After a devastating wildfire season that reduced towns to ash and a heat dome that killed hundreds, climate breakdown is again threatening British Columbians, as torrential rain pummelled the province Monday, causing landslides and floods that destroyed key infrastructure and took at least one life.
The extreme weather was caused by an “atmospheric river” that carried water vapour from the tropics to B.C. The heavy downpour mixed with melting snow, leading to flooding. While the full extent of what factors allowed the emergency to unfold is not yet known, it is expected wildfires that burned healthy forests contributed by reducing vegetation that could absorb moisture.
“You can see in the Okanagan the effects of the fire would create very permeable areas, and then there are other places where the ash has fallen,” said Environment and Climate Change Canada (ECCC) meteorologist Mindy Brugman.
Ash settling on the forest floor can impact the watershed by affecting how much moisture can evaporate. Wildfires also, of course, burn trees, meaning the roots are not absorbing moisture the way they previously did.
Wildfires “kind of change the hydrology of the whole network,” Brugman said.
Those tree roots also help reinforce the soil, and when damaged, landslides become more common. Landslides can dam rivers and exacerbate flooding. In other words, what B.C. is experiencing is a lethal mix of cascading climate impacts.
“We're on the edge of a big increase in these [storms],” said Brugman. “Some areas will get incredible amounts, particularly the Arctic and our West Coast, but even more so if you look at the East Coast like Halifax and even Ottawa,” she said.
Brugman described modelling from ECCC based on 3 C warming that predicts an increase in the frequency and severity of storms, particularly in the Arctic where the loss of sea ice is expected to lead to unprecedented Category 5 storms by 2080 that could last for more than a week.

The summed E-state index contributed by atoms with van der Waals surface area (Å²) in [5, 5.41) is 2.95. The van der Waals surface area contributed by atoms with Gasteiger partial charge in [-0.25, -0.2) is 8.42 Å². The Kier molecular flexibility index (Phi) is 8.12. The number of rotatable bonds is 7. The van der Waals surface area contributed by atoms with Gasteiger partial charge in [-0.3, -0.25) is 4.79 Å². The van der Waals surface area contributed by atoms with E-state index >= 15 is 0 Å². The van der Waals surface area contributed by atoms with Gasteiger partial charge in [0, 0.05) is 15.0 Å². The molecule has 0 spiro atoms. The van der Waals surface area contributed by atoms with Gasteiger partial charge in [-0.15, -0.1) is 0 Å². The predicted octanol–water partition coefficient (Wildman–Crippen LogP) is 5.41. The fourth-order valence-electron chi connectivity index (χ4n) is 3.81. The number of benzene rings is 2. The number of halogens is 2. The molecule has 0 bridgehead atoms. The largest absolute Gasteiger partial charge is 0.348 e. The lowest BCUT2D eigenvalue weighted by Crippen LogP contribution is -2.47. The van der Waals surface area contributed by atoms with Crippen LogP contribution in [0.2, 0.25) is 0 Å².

“The same general rise in atmospheric temperature that allows for extreme heat in the summer also creates the capacity for the air to hold more water vapour that leads to these kinds of destructive atmospheric rivers and heavy rain events,” said climate advocacy group 350’s Cam Fenton.
“Literally the same places have been impacted … by these two ends of the climate emergency,” he said. “This summer the highway was closed, flames were jumping across the highway, and then [Monday], the rising water actually washed away and shut down that highway again.”
“The same general rise in atmospheric temperature that allows for extreme heat in the summer also creates the capacity for the air to hold more water vapour that leads to these kinds of destructive atmospheric rivers," says @CamFenton. #BC
The Canadian Forces told Canada’s National Observer that 311 people were rescued from vehicles on the highway Monday after being stranded by landslides. That rescue mission is over while the RCMP takes up the search for people who still need help. As of Tuesday afternoon, the Forces confirmed B.C. has not requested further assistance.